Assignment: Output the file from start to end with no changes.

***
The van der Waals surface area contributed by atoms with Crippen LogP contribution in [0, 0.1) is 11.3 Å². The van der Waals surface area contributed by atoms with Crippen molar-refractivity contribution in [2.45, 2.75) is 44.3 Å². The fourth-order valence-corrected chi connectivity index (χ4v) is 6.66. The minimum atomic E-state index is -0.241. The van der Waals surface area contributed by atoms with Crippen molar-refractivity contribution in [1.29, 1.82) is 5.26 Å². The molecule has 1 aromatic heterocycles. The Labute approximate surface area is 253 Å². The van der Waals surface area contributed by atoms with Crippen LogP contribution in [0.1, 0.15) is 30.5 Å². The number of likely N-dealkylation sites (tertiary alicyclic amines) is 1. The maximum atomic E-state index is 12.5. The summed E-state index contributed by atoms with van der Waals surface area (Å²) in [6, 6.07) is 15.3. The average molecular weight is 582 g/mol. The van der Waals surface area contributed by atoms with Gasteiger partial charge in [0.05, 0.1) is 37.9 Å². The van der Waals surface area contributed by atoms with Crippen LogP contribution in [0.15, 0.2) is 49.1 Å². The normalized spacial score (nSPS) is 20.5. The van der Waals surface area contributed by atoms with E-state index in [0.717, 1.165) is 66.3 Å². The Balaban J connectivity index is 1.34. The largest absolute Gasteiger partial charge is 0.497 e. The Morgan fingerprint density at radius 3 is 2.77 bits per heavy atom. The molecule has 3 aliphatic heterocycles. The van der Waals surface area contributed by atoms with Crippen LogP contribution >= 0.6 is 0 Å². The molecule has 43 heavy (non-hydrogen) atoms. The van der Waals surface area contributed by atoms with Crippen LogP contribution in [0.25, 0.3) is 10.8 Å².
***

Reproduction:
The van der Waals surface area contributed by atoms with Crippen LogP contribution in [0, 0.1) is 11.3 Å². The van der Waals surface area contributed by atoms with Crippen molar-refractivity contribution in [2.45, 2.75) is 44.3 Å². The fourth-order valence-corrected chi connectivity index (χ4v) is 6.66. The minimum atomic E-state index is -0.241. The van der Waals surface area contributed by atoms with Crippen molar-refractivity contribution in [1.29, 1.82) is 5.26 Å². The molecule has 1 aromatic heterocycles. The Labute approximate surface area is 253 Å². The van der Waals surface area contributed by atoms with Crippen LogP contribution in [0.1, 0.15) is 30.5 Å². The number of likely N-dealkylation sites (tertiary alicyclic amines) is 1. The maximum atomic E-state index is 12.5. The summed E-state index contributed by atoms with van der Waals surface area (Å²) in [6, 6.07) is 15.3. The average molecular weight is 582 g/mol. The van der Waals surface area contributed by atoms with Gasteiger partial charge in [0.05, 0.1) is 37.9 Å². The van der Waals surface area contributed by atoms with Crippen LogP contribution in [0.15, 0.2) is 49.1 Å². The normalized spacial score (nSPS) is 20.5. The van der Waals surface area contributed by atoms with E-state index in [0.717, 1.165) is 66.3 Å². The Balaban J connectivity index is 1.34. The largest absolute Gasteiger partial charge is 0.497 e. The Morgan fingerprint density at radius 3 is 2.77 bits per heavy atom. The molecule has 3 aliphatic heterocycles. The van der Waals surface area contributed by atoms with Crippen LogP contribution >= 0.6 is 0 Å². The molecule has 43 heavy (non-hydrogen) atoms. The van der Waals surface area contributed by atoms with Crippen LogP contribution in [0.25, 0.3) is 10.8 Å².